Thankfully, our docile little nation voiced enough outrage over this issue to get the government to notice us. They told the CRTC, in no uncertain terms, to go to hell**.
Great, and the day is saved! Oh, but there was another CRTC issue…
Yeah, the one about legalizing deliberately misleading news.
The law currently states that it’s illegal to broadcast/publish “any false or misleading news.”
The proposed change (slated to take effect September 2011) is that it would be illegal to broadcast/publish “any news that the licensee knows is false or misleading and that endangers or is likely to endanger the lives, health or safety of the public.”
So if someone wanted to contest a certain news piece in court, the onus would be on the prosecution to prove that the “news” endangers or is likely to endanger lives, health, or safety. If that was not proven, there would be no case. This would make it excruciatingly difficult to contest any news article, even if it was obviously false or misleading.
Such is the hope of Sun TV, which is launching its news network, nicknamed “Fox News North”, after the demonstratedly biased and misleading news network.
Unfortunately, the uproar over usage-based billing was so great, that everyone forgot about the “fair and balanced” news law. From what I can tell, the UBB announcement came in October 2010, and the news law in January 2011, when most of the objection to UBB flared up.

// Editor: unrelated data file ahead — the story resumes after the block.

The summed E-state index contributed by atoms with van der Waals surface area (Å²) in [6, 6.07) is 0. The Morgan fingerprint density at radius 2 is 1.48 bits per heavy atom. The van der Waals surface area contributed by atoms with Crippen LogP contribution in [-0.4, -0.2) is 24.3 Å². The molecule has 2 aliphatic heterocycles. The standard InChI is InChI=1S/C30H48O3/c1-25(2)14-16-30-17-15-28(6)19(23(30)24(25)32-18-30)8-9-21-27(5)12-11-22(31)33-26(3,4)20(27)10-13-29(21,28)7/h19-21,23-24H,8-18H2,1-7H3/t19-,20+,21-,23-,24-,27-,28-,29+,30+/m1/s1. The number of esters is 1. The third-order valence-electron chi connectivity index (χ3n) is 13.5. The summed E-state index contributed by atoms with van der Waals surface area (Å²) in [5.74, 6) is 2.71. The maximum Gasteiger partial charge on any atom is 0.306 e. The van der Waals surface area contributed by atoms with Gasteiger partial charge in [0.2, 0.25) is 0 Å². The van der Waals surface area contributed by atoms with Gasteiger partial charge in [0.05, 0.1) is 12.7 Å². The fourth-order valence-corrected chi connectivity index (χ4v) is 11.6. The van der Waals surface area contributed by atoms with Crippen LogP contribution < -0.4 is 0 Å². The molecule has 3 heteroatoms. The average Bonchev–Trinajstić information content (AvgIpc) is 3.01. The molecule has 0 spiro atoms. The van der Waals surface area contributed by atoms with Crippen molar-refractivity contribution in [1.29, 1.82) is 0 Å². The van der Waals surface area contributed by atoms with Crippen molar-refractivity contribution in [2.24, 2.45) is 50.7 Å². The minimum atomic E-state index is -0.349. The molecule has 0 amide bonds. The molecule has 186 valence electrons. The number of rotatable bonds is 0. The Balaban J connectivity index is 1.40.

Who wins here? The right-wing media, when they take advantage of the ruling that seems tailored to their purposes. Consequently, the political conservatives, whose ideologies would be promoted in the media. Also note that the government tried a little to look like the “heroes” for saving the public from UBB, so that’s another reason to suspect the timing – there will likely be an election within a year, and possibly soon.
I’m scared for this country.
* Two parts: a) if an Internet user exceeds their ‘cap’ – say, 25GB/month – they pay huge penalties; b) Internet companies that use Bell’s DSL lines (such as those which offer unlimited service) must also pay for extra usage
** Tony Clement said, “Reverse this decision or we’ll flex government muscle to do it anyway”
Other than the people renting their downtown condos at lucrative prices (that work out to $50/HOUR and up), I don’t know of anyone who’s happy about the G20 being hosted in Toronto. The inconvenience of the security, plus the social outrage at the nearly $1B cost of it all (the media have reminded us that the economy is still struggling its way up) – it’s just fuel to the fire of protest.
But I think given the circumstances, spending truckloads of money on security is money well spent. As bad as it is, I’m sure everyone would agree that the absolute worst thing that could happen would be a serious security breach. And even one problem would be embarrassing for Canada. (side note: I’m very curious as to what that would mean for our various levels of government, and even how the public would react, etc)
No, spending $1 billion is fine, given the circumstances.
But the circumstances should be different. For one, it’s all nice and well that they chose Toronto to host the G20, but they could have been a lot smarter than choosing the downtown core. I won’t be the first to suggest here that Exhibition Place would have been a lot easier to fence off, not to mention at significantly less disruption (fewer major streets closed) and less cost (fewer checkpoints).
And weren’t they just going to host both summits in Huntsville anyway?
And are the world leaders really going to go out and enjoy the city? No, they’ll be shepherded from hotels to meetings and barely see the light of day.
So because of the government’s tremendous lack of foresight that led them to choose the convention centre, spending $1 billion on security is (sadly) a good move. Now if only two wrongs made a right…